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Keys to understand team members for better training

Posted by Huy Tran on Mar 2, 2016 9:43:00 AM

Most managers are aware of how essential it is to build a successful team, but not so many of them really understand individual needs and personal aspirations. Understanding members might be the only way to ensure that they have the necessary skills and knowledge to perform well at work and achieve their targets. In this article, we will discuss about: how to understand members who needs what skill, how to avoid wasting time and money in unnecessary training and what an effective process of identifying developmental needs of individuals looks like.

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Why are developmental needs for individuals so important?

Obviously, training a team is a universal need. However, each member in a team is a unique individual who has achieved different skills and different levels of knowledge, held different responsibilities and different objectives. Therefore, it’s not recommended to apply a one-size-fits-all training for the whole team. Instead, you should spend time figuring out which types of training match which members so that you can bring the right training to the right person.

The following process from the American Society for Training and Development's Strategic Needs Analysis includes 6 steps.

Step 1: Review the job description of each member

Managers should start by thinking about what that member is mainly responsible for and what they are supposed to do when being hired based on job description. Then, identify the skills required to perform their task well.

Tip: Make sure job descriptions are regularly reviewed and updated and able to reflect honestly what that individual actually does before you use it.

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Step 2: Arrange personal meeting with individuals.

These arrangements aim for an open talk about what types of training and development one thinks will work more effectively with them.

Sometimes, the person doesn’t feel they need any training. This is when managers use their emotional intelligence to apply questioning techniques and active listening with sympathy and respect. The manager may ask the following questions: which challenges do you have to face every day? Which part of your role do you find the most irritating? Do you know why? Are there any areas of the organisation you wish to know more about?

Next, ask them if they want an individual-designed training or the general traditional training. If the answer is individual-designed trainings, how do they imagine the expected results? Lastly, don’t forget their personal goals and consider how much these goals are aligned with the organisation’s goals. This conversation will help you understand members better.

Tip: Mind the body language. Their attitudes and postures show what they really think about the issues.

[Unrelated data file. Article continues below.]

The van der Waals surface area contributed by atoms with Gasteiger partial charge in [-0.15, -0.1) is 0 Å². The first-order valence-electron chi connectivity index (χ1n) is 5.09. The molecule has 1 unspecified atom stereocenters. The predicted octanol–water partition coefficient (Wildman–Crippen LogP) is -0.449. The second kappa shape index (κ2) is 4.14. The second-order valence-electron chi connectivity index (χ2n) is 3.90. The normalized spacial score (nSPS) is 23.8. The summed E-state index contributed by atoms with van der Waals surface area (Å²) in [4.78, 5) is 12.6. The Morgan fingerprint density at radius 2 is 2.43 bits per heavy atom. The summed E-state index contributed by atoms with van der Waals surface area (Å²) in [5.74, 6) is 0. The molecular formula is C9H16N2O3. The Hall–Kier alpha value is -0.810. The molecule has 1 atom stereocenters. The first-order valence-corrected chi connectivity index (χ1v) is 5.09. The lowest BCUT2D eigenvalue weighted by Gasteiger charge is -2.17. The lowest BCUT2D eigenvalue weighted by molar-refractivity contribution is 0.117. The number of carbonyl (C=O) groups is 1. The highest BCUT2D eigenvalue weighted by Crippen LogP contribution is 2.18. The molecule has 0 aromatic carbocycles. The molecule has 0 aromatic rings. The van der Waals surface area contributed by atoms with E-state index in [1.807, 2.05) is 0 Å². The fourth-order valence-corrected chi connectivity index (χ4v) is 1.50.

Step 3: Observe team members while they are doing their tasks

Next step, carefully observe how team members do their main tasks. Do they finish quickly or do they procrastinate? If they don’t perform well, is it because they are not confident with their ability or are they insufficiently trained in the major areas of the tasks?

Tip: The manager (or team leader) needs to observe in a very subtle way. If members know you are observing, they might behave and act different from normal. If your silent rating is discovered, you might risk ruining trust. The best way is giving their task with time bound and specific deadlines so that they have the chance to express their ability.

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Step 4: Collect additional information

Apart from your own observation, you can understand members better from those who work closely with them. These people can be clients, previous superiors or colleagues.

Once again, make sure the collected data is as fair as possible. You need to mind the context and the culture to understand members. Lastly, you should avoid general comments by asking the commenters to give a specific example for their comments.

Step 5: Analyse and prepare data

After collecting enough necessary data, what trends do you see? Any skills gaps that need to be filled?

Step 6: Decide the next action

Now that you have ideas about the skills that each member needs, you will decide the type and content of training to be provided.

Tip:

During training, you should take some measure to encourage your employees. Creating favourable conditions for them to join the training, noting and discussing with their instructor and with them about what has been learned, you will be able to adjust misjudgements timely.

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Following the above 6-step process to identify developmental needs of members, you will avoid wasting time and resources. Moreover, your employees will feel motivated when linking learned skill and knowledge to their jobs, as well as personal goals. Understanding members is the real force that can retain talent and build sustainable success.

TRaning and Development to Succeed

Topics: Training and Development in Business

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